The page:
REPOST Today’s AMI QT Devotional, provided by Pastor Ryun Chang (AMI Teaching Pastor), was first posted on February 20, 2014.
Devotional Thought for This Morning
“What We Say Matters”
Malachi 2:17 (ESV)
“You have wearied the Lord with your words. But you say, ‘How have we wearied him?’ By saying, ‘Everyone who does evil is good in the sight of the Lord, and he delights in them.’ Or by asking, ‘Where is the God of justice?’”
Malachi 3:13-5 (ESV)
“Your words have been hard against me, says the Lord. But you say, ‘How have we spoken against you?’ 14 You have said, ‘It is vain to serve God. What is the profit of our keeping his charge or of walking as in mourning before the Lord of hosts? 15 And now we call the arrogant blessed. Evildoers not only prosper but they put God to the test and they escape.’”
A young pastor, having grown impatient with the travel agent who again put him on hold, murmured in frustration, “What a dork!” He thought that the agent was away from the phone. She wasn’t. Oops. Who, among us, hasn’t done the same?
The words that wearied God in Malachi’s time are awful but none worse than these: “Now you have rejected us. . . . All this happened to us, though we have not . . . been false to your covenant. . . . Awake, O Lord! Why do you sleep?” A psalmist said that (Ps. 9a, 17b, 23a). “Know that God has wronged me. . . . Though I cry, ‘I’ve been wronged!’ I get no response; though I call for help, there is no justice.’” Job said that (19:6a, 7). But they pale in comparison to what the frustrated the prophet Jeremiah said (20:7a), “O Lord, you deceived me, and I was deceived.”
These are biting words aimed at God’s very character and “men will have to give account on the day of judgment for every careless word they have spoken” (Matt. 12:36). Even so, God, in His mercy, gives us opportunities to amend our errors before that day. After all, the One who knows “all men” and “what [i]s in a man” (Jn. 2:24, 5) understands that we are weak, and that when pushed and shoved, our words turn careless and thoughtless. But He also knows that if we keep on saying them, before long, we may actually believe what we say, which is not good.
So the Lord will gently remind us through the words of Scripture or caring brothers, or the conviction of the Holy Spirit, that He isn’t like that. Thus, God, to help Job realize his error, begins the dialogue by saying (38:2), “Who is this that darkens my counsel with words of without knowledge?” By the end, the penitent Job says (42:3), “Surely I spoke of things I did not understand, things too wonderful for me to speak.”
Today, be mindful of using your tongue to bear witness of God’s wonderful character to unbelieving friends or coworkers like, “God is good,” “God loves and cares for you,” “God is in control,” etc.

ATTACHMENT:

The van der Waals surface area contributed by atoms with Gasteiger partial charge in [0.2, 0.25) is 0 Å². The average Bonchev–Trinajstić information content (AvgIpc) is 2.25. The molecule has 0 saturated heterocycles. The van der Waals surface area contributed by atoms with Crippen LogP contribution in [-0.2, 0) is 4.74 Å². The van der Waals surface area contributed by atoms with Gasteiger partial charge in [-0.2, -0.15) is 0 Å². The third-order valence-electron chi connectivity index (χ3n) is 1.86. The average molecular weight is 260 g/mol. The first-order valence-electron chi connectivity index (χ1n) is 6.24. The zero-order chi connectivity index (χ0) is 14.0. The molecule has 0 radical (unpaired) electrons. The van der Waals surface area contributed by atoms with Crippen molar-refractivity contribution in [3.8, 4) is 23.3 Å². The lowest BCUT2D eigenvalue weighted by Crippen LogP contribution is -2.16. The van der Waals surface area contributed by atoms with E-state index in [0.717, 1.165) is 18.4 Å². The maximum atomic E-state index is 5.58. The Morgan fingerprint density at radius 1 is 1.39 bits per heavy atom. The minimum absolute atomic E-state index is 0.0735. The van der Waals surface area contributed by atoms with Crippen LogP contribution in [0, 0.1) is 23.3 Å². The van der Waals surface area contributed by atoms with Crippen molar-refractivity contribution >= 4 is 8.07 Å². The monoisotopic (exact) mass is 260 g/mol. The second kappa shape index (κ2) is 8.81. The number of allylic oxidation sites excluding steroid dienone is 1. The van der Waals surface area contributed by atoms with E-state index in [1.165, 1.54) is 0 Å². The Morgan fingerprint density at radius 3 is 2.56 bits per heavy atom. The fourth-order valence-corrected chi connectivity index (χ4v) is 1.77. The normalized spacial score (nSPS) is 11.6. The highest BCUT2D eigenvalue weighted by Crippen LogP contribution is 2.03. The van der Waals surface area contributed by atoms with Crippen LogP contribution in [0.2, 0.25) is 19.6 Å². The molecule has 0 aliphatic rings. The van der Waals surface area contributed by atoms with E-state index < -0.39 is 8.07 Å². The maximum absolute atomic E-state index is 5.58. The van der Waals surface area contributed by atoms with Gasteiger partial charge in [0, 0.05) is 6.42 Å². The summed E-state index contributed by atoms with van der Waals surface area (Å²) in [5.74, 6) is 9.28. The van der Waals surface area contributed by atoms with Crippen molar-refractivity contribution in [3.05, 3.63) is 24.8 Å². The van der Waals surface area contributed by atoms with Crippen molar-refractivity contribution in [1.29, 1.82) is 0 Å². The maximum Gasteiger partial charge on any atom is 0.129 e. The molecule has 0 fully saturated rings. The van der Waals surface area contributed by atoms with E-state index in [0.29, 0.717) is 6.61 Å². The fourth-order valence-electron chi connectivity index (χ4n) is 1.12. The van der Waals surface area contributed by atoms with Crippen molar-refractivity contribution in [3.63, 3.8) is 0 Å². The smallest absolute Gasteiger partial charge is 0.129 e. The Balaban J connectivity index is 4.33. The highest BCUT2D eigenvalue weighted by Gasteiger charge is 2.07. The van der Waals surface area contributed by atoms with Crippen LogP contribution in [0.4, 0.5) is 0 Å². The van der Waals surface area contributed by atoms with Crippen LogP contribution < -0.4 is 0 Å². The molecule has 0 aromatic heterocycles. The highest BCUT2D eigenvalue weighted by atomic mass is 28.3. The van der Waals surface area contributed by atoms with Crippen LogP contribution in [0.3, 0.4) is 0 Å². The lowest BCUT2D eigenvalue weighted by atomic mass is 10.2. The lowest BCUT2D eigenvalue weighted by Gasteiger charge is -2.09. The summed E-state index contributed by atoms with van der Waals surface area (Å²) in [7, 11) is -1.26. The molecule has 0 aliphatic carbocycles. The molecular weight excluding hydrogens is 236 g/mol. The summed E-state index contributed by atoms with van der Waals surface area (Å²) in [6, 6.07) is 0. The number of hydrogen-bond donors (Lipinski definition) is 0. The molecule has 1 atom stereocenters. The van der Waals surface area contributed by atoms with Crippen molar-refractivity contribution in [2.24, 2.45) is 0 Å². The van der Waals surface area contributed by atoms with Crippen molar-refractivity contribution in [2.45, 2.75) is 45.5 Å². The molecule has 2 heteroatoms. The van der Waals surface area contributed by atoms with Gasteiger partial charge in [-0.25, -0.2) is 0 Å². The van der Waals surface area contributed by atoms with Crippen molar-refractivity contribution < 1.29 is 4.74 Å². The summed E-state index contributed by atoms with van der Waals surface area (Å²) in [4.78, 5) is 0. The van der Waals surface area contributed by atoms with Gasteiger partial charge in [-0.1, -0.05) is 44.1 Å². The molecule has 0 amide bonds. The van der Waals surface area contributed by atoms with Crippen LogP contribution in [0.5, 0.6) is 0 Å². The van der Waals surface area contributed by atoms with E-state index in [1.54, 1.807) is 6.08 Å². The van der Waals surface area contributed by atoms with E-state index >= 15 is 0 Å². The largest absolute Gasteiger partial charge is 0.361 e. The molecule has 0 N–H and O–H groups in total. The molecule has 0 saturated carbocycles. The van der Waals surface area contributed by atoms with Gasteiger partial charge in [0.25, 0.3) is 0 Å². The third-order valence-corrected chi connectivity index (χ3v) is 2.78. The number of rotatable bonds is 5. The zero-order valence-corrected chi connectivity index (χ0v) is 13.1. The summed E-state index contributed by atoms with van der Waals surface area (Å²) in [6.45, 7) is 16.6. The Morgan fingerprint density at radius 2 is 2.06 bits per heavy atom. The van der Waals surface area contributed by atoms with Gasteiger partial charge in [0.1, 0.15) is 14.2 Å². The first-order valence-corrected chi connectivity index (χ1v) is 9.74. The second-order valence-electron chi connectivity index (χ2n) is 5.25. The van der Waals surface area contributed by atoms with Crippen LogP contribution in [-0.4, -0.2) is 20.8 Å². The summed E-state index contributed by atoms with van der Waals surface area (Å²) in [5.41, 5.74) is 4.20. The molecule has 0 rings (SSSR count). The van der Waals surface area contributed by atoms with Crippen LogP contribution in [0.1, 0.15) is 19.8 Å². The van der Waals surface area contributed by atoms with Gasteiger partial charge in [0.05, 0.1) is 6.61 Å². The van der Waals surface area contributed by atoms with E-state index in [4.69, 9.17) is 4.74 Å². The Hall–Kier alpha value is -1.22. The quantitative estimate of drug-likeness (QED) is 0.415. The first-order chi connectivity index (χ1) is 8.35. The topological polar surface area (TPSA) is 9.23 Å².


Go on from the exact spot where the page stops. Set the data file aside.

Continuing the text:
Prayer: My Father, the one area where I have erred the most is what I often say with my mouth. Instead of praising and thanking you, I complain, criticize and even gossip. What can I say, Lord? Forgiven me. Make me aware of the great importance of using my words to honor you whether I am at work, church or home. So I say now, “Thank you, my glorious and wonderful God; my soul exalts you.” Amen.
Bible Reading for Today: Joshua 5
Lunch Break Study
Read James 3:2, 6, 9-10 (ESV): “For we all stumble in many ways. And if anyone does not stumble in what he says, he is a perfect man, able also to bridle his whole body. . . . Cross references:
- James 3:2 : 1 Kgs. 8:46; Prov. 20:9; Eccles. 7:20; 1 John 1:8
- James 3:2 : [Matt. 12:37]
- James 3:2 : See ch. 1:26
6 And the tongue is a fire, a world of unrighteousness. The tongue is set among our members, staining the whole body, setting on fire the entire course of life, and set on fire by hell. 9 With it we bless our Lord and Father, and with it we curse people who are made in the likeness of God. 10 From the same mouth come blessing and cursing. My brothers, these things ought not to be so.”
James 1:9 (ESV): “Know this, my beloved brothers: let every person be quick to hear, slow to speak, slow to anger.”
Eph. 4:25, 9: “Therefore, having put away falsehood, let each one of you speak the truth with his neighbor, for we are members one of another. . . . 29 Let no corrupting talk come out of your mouths, but only such as is good for building up, as fits the occasion, that it may give grace to those who hear.”
Questions to Consider
- Describe the situation with our mouth: what is so ironic about how we use it?
- What are some practical ways to limit our careless and thoughtless words from hurting others and ultimately ourselves?
- How should we use our words instead? How have you been doing with your spoken words?
- With our mouth, we praise our God as well as speak badly of others (even God sometimes). Those who think they don’t commit many sins must have laryngitis because sooner or later, we say things that hurt others as well as dishonor God. It’s like the law through which we become conscious of sin (Rom. 3:20); our words make us conscious of sin. So cry out, “Lord, forgive me, for I’m a sinner!”
- Listen well; speak slowly, meaning think before you talk; limit your words. Don’t talk nonstop because sooner or later you will end up saying what you will regret.
- We should edify others with words of encouragement as well as through constructive criticism: truthful words, not empty flattery; fair evaluation, not personal attack.
How did you use your tongue today? Was God honored and others uplifted, or was it the other way around. Lift up a prayer to the Lord.